Producers, writers, and directors from Hollywood sign a pledge to protect onscreen guns

A group of 200 top producers, directors, and writers of movies and TV have pledged to reconsider the use of guns in storytelling and incorporate gun safety best practices in their scripts after the mass shootings in Uvalde (Texas) and Buffalo (N.

NewsEditor
NewsEditor
13 June 2022 Monday 14:07
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Producers, writers, and directors from Hollywood sign a pledge to protect onscreen guns

A group of 200 top producers, directors, and writers of movies and TV have pledged to reconsider the use of guns in storytelling and incorporate gun safety best practices in their scripts after the mass shootings in Uvalde (Texas) and Buffalo (N.Y.).

Open letter was started by Brady Campaign to Prevent Gun Violence. It has been signed so far by many talents, including Judd Apatow and Debbie Allen, Bill Lawrence, Adam McKay and Shonda Rhimes, Mark Ruffalo, Amy Schumer, and Bill Lawrence.

The letter includes the following:

"Guns feature prominently in movies and TV across the globe. But America is the only country with a serious epidemic of gun violence. Lax gun laws, supported by politicians who are more concerned with losing power than saving lives, are the main culprits. We are not responsible for the problem, but want to fix it.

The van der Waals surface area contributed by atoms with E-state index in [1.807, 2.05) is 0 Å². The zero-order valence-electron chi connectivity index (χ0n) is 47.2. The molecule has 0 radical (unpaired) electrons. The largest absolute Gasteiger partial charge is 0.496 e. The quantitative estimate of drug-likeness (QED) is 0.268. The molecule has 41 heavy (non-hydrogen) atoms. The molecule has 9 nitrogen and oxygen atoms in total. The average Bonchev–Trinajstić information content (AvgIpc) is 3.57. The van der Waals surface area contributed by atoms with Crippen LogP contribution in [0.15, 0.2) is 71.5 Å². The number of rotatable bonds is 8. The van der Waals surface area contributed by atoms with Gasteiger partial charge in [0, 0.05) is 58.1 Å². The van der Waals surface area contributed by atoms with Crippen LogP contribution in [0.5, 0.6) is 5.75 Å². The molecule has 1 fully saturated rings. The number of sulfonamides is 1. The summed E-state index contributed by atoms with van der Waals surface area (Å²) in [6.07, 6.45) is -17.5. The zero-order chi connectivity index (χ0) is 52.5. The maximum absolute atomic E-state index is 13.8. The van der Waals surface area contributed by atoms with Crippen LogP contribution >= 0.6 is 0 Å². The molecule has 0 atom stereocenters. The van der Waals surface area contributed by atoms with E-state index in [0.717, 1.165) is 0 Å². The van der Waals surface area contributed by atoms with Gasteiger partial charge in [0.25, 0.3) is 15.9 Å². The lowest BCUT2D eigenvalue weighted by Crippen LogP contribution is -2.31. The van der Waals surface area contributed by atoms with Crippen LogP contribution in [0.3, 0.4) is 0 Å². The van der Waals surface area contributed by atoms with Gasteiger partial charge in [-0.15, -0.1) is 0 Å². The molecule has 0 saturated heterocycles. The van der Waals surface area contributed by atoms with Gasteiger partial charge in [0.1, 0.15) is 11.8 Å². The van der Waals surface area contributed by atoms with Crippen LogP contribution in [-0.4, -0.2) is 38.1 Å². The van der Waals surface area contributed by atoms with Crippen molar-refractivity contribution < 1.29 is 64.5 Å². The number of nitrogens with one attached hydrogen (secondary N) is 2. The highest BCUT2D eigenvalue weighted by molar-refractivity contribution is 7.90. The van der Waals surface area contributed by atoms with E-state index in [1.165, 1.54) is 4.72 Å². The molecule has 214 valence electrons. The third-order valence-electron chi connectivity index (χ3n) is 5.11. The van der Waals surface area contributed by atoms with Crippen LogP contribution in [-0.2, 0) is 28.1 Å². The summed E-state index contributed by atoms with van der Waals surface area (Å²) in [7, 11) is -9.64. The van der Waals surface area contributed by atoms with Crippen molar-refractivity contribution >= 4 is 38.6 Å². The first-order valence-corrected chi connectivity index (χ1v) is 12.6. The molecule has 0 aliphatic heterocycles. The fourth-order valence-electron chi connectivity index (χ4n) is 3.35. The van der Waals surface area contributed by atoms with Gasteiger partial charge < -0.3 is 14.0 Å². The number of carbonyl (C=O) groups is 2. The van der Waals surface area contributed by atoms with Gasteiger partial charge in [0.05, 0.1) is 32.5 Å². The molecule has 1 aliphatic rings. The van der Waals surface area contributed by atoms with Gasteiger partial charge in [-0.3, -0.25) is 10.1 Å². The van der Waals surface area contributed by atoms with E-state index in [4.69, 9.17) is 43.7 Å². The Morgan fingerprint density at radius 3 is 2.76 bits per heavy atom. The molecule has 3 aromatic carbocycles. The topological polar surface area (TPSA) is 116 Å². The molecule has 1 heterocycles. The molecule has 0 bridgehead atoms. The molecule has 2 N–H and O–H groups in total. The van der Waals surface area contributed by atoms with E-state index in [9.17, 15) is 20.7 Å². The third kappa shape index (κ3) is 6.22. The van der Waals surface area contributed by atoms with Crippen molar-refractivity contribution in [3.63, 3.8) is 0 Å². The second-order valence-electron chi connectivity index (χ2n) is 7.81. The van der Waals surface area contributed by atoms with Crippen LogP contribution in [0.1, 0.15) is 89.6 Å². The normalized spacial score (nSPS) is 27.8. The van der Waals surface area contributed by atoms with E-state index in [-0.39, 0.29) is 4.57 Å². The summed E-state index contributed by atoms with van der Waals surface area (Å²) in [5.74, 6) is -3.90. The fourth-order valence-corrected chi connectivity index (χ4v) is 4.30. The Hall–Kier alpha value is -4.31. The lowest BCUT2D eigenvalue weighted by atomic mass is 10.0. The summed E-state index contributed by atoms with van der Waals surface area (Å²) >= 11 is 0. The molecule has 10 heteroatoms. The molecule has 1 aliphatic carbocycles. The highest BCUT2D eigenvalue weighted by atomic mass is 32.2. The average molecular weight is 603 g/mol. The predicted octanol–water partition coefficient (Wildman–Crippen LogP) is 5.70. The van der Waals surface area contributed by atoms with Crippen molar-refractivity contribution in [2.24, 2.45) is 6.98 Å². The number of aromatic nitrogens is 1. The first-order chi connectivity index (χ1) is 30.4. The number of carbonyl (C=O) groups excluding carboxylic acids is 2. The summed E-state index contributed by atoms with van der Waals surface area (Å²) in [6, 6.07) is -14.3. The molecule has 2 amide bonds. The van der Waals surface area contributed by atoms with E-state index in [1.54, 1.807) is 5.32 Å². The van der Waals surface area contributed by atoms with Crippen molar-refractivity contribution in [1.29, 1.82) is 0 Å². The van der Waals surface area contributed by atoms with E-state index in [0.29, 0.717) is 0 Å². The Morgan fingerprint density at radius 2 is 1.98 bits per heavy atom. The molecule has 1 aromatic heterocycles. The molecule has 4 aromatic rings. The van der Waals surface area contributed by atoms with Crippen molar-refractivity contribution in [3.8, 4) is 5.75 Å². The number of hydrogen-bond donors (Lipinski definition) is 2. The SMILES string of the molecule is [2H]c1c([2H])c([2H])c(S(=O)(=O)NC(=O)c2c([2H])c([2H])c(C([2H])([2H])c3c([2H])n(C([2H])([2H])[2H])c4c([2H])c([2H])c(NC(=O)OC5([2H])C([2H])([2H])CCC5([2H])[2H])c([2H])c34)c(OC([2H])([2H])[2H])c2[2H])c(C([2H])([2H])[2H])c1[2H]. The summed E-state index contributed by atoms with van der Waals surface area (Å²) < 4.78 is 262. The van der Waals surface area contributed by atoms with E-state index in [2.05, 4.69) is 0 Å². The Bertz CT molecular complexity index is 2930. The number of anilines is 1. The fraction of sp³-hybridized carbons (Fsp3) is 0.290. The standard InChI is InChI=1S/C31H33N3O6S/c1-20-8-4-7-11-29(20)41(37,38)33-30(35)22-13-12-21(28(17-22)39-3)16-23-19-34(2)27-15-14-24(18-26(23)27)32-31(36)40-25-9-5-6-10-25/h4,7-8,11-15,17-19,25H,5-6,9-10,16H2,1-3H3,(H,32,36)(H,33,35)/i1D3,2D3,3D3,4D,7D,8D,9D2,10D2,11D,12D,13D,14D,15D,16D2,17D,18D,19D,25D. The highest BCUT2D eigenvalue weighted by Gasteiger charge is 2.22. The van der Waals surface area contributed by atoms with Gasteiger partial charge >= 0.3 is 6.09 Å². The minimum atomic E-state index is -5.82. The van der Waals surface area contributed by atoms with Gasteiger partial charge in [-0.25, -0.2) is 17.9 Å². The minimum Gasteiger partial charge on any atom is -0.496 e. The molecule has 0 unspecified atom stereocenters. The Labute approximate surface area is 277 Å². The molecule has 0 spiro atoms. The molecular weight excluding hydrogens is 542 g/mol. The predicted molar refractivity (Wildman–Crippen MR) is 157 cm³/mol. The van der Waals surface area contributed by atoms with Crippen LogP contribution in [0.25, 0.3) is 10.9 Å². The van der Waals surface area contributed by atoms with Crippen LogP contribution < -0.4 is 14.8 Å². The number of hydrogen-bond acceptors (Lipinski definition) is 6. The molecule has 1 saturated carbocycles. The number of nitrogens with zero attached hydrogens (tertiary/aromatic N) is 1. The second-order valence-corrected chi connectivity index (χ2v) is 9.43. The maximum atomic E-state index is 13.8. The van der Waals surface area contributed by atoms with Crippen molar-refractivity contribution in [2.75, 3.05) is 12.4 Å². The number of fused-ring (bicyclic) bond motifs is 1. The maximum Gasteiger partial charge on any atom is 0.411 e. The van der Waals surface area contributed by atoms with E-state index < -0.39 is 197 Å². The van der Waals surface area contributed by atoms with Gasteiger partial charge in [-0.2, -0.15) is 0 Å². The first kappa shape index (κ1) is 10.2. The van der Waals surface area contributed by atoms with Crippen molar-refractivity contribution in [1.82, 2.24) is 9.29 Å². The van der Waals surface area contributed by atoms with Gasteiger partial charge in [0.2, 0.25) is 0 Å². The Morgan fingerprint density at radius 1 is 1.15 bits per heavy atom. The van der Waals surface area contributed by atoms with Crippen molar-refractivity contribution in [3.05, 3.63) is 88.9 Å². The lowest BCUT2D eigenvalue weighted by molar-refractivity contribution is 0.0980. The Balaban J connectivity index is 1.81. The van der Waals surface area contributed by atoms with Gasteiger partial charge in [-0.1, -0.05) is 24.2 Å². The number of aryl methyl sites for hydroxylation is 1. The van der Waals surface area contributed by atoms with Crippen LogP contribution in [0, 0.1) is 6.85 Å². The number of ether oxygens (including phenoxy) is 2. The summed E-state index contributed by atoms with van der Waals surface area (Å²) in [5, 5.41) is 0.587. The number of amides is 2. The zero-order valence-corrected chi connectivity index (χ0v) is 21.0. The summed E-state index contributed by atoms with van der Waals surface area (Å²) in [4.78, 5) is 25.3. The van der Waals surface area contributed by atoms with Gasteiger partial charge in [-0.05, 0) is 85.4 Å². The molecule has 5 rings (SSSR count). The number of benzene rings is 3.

"As America’s storytellers our goal is to entertain but also recognize that stories can have the power of influencing change. Movies' and TV's influence has influenced cultural attitudes towards smoking, drinking, seatbelts, and marriage equality. It is time to improve gun safety.

"We don't ask anyone to stop showing guns in movies. Writers, directors, and producers are asked to consider on-screen gun violence as well as best gun safety practices.

The pledge promises that characters will lock up their guns safely and make them inaccessible for children. "Have at least one conversation during preproduction regarding how guns will be depicted on screen and consider alternative narratives that could be used without sacrificing narrative integrity." Limit scenes that include children and guns, "bearing mind that guns are now a leading cause of death among children and adolescents" in the U.S.

The letter concluded that "We are not under any illusions that these actions can replace common-sense gun legislation." This list doesn't include every gun on the screen. These are minor steps that we can all take as a community in an effort to end the national nightmare.

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